EC issues UK with 'final warning' over air pollution
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The European Commission has issued the UK with a ‘final warning’ over illegal levels of air pollution.
Five states, including the UK, have been given final warnings demanding they take action over NO2 levels which breach European air quality legislation.
The EC issued a reasoned opinion concerning persistent breaches of NO2 limit values in 16 UK air quality zones, including in Glasgow.
With Germany, France, Spain and Italy also given formal notices over pollution, the EC warned that if action is not taken within two months it could take the matter to the European Court of Justice.
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Member States found to breach air quality limits are required to adopt and implement plans setting out “appropriate measures” to bring this situation to an end as soon as possible.
The EC recommends reducing overall traffic volumes, switching to electric cars and introducing measures to driving behaviour.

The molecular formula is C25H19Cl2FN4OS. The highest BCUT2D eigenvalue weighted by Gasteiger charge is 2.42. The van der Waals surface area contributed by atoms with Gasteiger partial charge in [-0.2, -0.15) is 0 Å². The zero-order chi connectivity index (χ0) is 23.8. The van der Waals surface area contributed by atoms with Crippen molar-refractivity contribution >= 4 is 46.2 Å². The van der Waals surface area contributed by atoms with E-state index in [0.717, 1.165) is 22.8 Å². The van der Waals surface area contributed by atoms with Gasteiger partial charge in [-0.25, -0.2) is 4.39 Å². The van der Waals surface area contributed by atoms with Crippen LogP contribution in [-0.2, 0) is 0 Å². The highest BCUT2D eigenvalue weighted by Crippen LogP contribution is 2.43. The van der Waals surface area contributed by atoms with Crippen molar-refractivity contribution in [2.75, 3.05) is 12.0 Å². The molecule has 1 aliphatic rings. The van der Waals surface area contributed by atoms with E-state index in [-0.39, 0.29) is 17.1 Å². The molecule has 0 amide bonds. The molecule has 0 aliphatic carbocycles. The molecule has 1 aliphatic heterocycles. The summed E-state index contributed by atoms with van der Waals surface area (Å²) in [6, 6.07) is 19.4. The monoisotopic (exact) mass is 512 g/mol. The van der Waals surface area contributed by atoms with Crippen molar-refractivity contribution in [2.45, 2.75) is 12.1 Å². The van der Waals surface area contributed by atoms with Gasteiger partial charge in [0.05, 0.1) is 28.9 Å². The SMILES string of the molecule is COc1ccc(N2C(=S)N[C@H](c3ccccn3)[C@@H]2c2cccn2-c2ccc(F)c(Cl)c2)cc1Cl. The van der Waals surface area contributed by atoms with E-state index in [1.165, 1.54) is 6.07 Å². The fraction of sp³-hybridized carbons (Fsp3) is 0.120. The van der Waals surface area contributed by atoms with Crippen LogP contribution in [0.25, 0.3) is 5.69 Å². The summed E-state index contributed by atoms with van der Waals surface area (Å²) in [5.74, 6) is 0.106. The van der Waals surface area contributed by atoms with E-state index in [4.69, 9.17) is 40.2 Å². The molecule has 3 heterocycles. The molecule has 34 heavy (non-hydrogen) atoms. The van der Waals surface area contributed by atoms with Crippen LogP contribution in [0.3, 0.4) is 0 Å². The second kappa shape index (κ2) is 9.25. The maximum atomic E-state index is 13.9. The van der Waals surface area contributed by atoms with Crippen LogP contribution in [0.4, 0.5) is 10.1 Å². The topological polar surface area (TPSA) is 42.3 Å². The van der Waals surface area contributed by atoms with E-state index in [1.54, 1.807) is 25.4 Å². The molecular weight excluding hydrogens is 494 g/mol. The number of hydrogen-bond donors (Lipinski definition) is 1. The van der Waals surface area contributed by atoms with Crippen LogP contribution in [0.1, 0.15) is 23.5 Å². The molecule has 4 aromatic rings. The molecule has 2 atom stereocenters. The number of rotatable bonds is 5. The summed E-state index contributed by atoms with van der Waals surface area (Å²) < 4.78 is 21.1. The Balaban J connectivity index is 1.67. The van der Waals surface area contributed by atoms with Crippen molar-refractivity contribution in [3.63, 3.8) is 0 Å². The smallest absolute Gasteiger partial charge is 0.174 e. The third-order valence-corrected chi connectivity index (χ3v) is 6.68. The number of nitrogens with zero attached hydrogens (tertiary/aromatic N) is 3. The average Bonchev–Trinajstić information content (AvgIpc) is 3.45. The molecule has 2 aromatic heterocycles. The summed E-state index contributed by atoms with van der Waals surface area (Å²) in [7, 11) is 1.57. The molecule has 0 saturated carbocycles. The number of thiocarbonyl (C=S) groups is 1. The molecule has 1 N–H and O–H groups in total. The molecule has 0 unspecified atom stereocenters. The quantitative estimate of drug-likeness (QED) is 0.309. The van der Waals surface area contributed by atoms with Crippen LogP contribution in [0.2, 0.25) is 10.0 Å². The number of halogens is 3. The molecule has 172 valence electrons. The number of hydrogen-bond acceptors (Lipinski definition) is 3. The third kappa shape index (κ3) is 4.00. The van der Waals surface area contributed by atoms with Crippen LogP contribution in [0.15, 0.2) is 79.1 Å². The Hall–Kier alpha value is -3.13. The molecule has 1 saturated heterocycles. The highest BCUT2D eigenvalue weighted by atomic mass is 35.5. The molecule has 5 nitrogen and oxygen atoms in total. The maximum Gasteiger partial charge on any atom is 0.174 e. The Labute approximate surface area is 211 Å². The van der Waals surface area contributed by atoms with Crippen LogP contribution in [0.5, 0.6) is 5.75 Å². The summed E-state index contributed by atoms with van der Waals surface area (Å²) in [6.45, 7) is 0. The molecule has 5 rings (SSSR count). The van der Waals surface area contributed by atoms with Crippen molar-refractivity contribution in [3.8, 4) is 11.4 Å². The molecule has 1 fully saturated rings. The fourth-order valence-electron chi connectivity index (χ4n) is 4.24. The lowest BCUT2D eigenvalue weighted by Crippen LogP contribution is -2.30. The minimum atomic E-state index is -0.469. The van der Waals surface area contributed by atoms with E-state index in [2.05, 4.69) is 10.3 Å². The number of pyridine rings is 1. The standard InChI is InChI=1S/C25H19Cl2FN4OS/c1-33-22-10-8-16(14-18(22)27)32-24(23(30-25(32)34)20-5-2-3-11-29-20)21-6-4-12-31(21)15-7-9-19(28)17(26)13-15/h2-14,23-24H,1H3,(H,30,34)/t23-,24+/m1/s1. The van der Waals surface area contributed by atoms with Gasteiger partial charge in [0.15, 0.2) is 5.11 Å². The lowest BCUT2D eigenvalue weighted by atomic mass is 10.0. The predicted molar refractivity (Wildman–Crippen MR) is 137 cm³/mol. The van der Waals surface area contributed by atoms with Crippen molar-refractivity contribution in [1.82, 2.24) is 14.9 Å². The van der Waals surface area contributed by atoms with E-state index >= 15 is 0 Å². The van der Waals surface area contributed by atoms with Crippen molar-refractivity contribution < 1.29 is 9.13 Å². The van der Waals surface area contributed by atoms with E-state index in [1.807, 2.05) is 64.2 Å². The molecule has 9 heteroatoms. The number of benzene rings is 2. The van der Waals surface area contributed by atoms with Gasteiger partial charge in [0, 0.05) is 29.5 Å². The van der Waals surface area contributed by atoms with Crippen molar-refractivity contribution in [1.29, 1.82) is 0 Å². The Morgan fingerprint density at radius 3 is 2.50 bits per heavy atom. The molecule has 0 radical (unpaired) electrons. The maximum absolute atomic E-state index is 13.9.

It warned much more effort is necessary at local, regional and national levels to meet the obligations of EU rules and safeguard public health.
Friends of the Earth Air Scotland last month warned air pollution constitutes a “public health crisis” after new data showed streets across Scotland continue to register unsafe and illegal levels of pollution.
The data shows there are now 38 pollution zones, where safety standards for air quality are regularly broken, an increase of five compared to last year.
Air pollution, which has been linked with respiratory illness, heart attacks, strokes and dementia, is thought to contribute to 2,500-3,000 early deaths in Scotland each year.
FoE Scotland air pollution campaigner Emilia Hanna said: “We welcome news that the European Commission has today issued a final warning against the UK Government for their failure tackle our air pollution crisis.
“The Scottish Government is ultimately responsible for making our air safe to breathe in Scotland. Ministers have promised a Low Emission Zone by 2018, and local politicians are beginning to show willing for a zone, but the Government needs to make a public commitment that it will provide funding for these zones.”
The Scottish Government’s draft climate change plan calls for at least 40 per cent of cars and vans to be ultra-low emission by 2032.
Aiming to reduce transport emissions by around a third over the same period, the plan also sets out proposals to trial a low emission zone.